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Lockheed Martin and Rheinmetall to develop GMARS European rocket launcher.


| 2023

Paris, France, June 28, 2023 - An official representative from Lockheed Martin revealed to Defense News that Lockheed Martin and Rheinmetall have formed a partnership to develop the GMARS, a European rocket launcher built upon Lockheed's High Mobility Artillery Rocket Systems (HIMARS). The primary objective of this collaborative effort is to offer a contemporary alternative to Germany's outdated MARS 2 MLRS (Multiple Launch Rocket System). 
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Artist drawing of the future European project of GMARS European rocket launcher. (Picture source Lockheed Martin)


In an interview with Defense News at the Paris Air Show, Howard Bromberg, Vice President and Deputy for Strategy and Business Development at Lockheed Martin's air and missile defense business line, emphasized the increasing demand for new rocket artillery in Europe due to the ongoing conflict in Ukraine. Discussions are underway among various nations to address their rocket artillery requirements.

Germany has been in talks with Rheinmetall and Lockheed Martin to find a replacement for its MARS 2 MLRS (Multiple Launch Rocket System) systems, some of which were donated to Ukraine, while the rest are aging. A memorandum of understanding was signed between the two companies in April to explore collaboration opportunities.

GMARS, the proposed system, would incorporate a Rheinmetall chassis and a Lockheed Martin loader component. It would resemble the HIMARS platform but with a larger chassis and a double loadout capability of two rocket pods. The Rheinmetall chassis, based on the HX 8x8 vehicle, will be manufactured in Vienna.

The HX 8x8 chassis, developed by Rheinmetall, is a key component of the technical specifications of the GMARS, as the Army Recognition Editorial Team previously reported it in an article published on June 2, 2021. Measuring approximately 12 meters in length, this chassis provides a robust and versatile platform for the rocket launcher system. It features advanced engineering and design elements that enable it to withstand challenging operational environments. The HX 8x8 chassis offers exceptional load-carrying capacity, allowing for the integration of various mission-specific modules and equipment. With its proven track record and extensive operational experience, the HX 8x8 chassis demonstrates its reliability and adaptability, making it an ideal choice for the GMARS rocket launcher system.

The HX 8X8 chassis introduces a completely overhauled cab design that prioritizes ease of operation and crew protection. Various assistance systems have been integrated to enhance safety during routine operations. The electronic and electrical architecture, along with assistance systems such as Emergency Brake Assist (EBA), Adaptive Cruise Control (ACC), and Lane Departure Warning (LDW), ensure the vehicle's viability for autonomous driving. Standardized interfaces enable the integration of future technologies like truck platooning and other automated applications. Additionally, the HX chassis can be equipped with an optional active rear axle suspension system, further enhancing its on-road and off-road performance.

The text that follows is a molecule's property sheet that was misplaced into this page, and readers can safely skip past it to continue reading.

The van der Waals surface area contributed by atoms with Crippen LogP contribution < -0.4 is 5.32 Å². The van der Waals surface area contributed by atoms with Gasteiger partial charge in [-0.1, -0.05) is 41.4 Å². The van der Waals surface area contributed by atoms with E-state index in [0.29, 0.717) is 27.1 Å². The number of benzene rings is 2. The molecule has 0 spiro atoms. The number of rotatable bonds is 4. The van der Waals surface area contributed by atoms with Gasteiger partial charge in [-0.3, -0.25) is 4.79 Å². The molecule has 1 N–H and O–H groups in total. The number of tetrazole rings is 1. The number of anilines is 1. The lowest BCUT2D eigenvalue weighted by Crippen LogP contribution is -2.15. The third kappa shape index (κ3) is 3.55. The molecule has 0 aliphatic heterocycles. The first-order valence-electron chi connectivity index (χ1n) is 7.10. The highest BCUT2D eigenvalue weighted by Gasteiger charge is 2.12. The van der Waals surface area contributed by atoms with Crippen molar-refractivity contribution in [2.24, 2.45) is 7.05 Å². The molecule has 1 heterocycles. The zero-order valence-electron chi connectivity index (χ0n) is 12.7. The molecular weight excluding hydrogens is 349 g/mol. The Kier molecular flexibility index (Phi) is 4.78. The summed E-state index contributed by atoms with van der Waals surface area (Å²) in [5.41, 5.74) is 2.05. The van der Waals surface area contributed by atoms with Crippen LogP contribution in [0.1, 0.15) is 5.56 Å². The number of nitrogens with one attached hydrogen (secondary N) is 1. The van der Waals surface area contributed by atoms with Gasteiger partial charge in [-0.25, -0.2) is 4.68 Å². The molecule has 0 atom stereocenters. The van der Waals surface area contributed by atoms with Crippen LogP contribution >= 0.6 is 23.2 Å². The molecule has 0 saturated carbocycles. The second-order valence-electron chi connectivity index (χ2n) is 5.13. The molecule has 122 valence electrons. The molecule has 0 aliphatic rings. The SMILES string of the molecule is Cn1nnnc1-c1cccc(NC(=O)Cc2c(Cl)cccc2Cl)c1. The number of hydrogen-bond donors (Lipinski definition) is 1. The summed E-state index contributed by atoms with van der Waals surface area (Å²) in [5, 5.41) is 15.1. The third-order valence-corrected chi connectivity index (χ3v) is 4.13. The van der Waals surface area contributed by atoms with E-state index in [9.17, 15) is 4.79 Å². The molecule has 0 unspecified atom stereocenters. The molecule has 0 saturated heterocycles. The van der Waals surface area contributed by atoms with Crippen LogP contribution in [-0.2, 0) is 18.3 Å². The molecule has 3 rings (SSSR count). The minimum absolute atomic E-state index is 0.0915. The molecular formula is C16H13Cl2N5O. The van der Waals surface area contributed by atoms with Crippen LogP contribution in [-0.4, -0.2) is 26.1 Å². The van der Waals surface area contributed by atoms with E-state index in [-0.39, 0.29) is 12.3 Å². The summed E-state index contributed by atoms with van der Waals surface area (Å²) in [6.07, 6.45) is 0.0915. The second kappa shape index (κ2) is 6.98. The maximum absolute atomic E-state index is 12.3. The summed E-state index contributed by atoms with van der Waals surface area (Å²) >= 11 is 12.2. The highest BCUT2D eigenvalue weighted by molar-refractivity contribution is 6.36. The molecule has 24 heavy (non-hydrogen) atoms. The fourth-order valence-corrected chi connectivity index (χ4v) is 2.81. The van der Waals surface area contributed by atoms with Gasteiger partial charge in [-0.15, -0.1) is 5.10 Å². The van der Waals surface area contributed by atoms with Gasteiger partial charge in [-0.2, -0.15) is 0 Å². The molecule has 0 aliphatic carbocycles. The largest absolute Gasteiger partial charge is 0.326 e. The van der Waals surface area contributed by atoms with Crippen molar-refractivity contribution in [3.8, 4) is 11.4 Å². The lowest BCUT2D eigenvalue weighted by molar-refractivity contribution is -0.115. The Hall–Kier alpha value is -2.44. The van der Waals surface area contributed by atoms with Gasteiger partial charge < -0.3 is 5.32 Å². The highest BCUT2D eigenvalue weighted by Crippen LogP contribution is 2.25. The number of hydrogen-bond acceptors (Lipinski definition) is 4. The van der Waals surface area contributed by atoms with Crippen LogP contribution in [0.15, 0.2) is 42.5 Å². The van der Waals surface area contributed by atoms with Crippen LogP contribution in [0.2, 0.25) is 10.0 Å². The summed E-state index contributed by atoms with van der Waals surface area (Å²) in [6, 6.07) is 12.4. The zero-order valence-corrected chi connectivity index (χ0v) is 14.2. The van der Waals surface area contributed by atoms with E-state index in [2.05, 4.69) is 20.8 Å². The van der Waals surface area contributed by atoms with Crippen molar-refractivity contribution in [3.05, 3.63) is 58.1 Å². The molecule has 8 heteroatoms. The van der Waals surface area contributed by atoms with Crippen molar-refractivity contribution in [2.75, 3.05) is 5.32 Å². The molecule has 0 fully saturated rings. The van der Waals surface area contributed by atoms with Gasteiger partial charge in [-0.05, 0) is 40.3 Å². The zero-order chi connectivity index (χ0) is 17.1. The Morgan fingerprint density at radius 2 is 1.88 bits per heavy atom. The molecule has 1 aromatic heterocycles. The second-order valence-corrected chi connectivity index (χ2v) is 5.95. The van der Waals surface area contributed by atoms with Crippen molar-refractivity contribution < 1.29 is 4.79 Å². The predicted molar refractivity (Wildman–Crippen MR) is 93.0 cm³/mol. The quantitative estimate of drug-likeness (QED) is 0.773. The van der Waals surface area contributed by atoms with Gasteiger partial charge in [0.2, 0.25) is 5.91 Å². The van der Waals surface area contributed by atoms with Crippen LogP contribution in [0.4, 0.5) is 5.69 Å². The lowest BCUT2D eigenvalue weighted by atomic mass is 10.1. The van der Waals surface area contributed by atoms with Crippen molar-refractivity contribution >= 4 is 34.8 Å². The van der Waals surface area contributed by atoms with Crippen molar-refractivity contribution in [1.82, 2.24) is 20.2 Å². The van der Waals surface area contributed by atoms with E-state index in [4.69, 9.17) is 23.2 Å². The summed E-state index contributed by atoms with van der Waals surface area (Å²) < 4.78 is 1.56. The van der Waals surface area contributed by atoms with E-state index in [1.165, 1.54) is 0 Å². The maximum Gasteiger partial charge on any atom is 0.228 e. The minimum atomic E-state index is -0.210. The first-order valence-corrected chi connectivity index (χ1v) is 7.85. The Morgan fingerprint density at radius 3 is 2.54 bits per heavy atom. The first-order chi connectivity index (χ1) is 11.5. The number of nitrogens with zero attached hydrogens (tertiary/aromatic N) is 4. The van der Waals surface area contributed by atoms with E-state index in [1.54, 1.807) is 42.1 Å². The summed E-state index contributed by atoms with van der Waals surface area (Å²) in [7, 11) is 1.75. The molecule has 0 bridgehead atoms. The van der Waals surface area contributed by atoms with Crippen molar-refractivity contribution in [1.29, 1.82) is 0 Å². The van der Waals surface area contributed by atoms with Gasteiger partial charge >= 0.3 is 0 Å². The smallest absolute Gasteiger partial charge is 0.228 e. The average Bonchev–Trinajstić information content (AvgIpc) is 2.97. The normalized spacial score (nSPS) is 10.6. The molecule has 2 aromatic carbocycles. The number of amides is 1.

The new HX chassis offers a versatile platform suitable for both logistic and tactical scenarios. It will be available in various versions, including 4x4, 6x6, 8x8, and 10x10, providing a wider range of variants and system diversity. The GMARS system, if supported by Germany, would achieve approximately 80 percent commonality with HIMARS in terms of munitions packages and logistics, enabling effective interoperability. The system is designed to be operated by a three-person crew. Upon contract signing, the initial batch of five GMARS systems could be delivered for testing and acceptance as early as 2025. Germany also has the option to request the purchase of HIMARS systems from the U.S. government as a stopgap measure.

The collaboration between Lockheed Martin and Rheinmetall holds promise for European nations seeking advanced rocket artillery systems. HIMARS, with its C-130 transportability and adaptability to small roads and bridges with weight restrictions, could cater to specific requirements. The GMARS system's double rocket load capability could be particularly appealing to certain nations. The choice between the two systems depends on individual countries' threat perceptions and operational preferences. The partnership between Lockheed Martin and Rheinmetall signifies a step forward in addressing Europe's rocket artillery needs, providing a modernized and European-produced solution.


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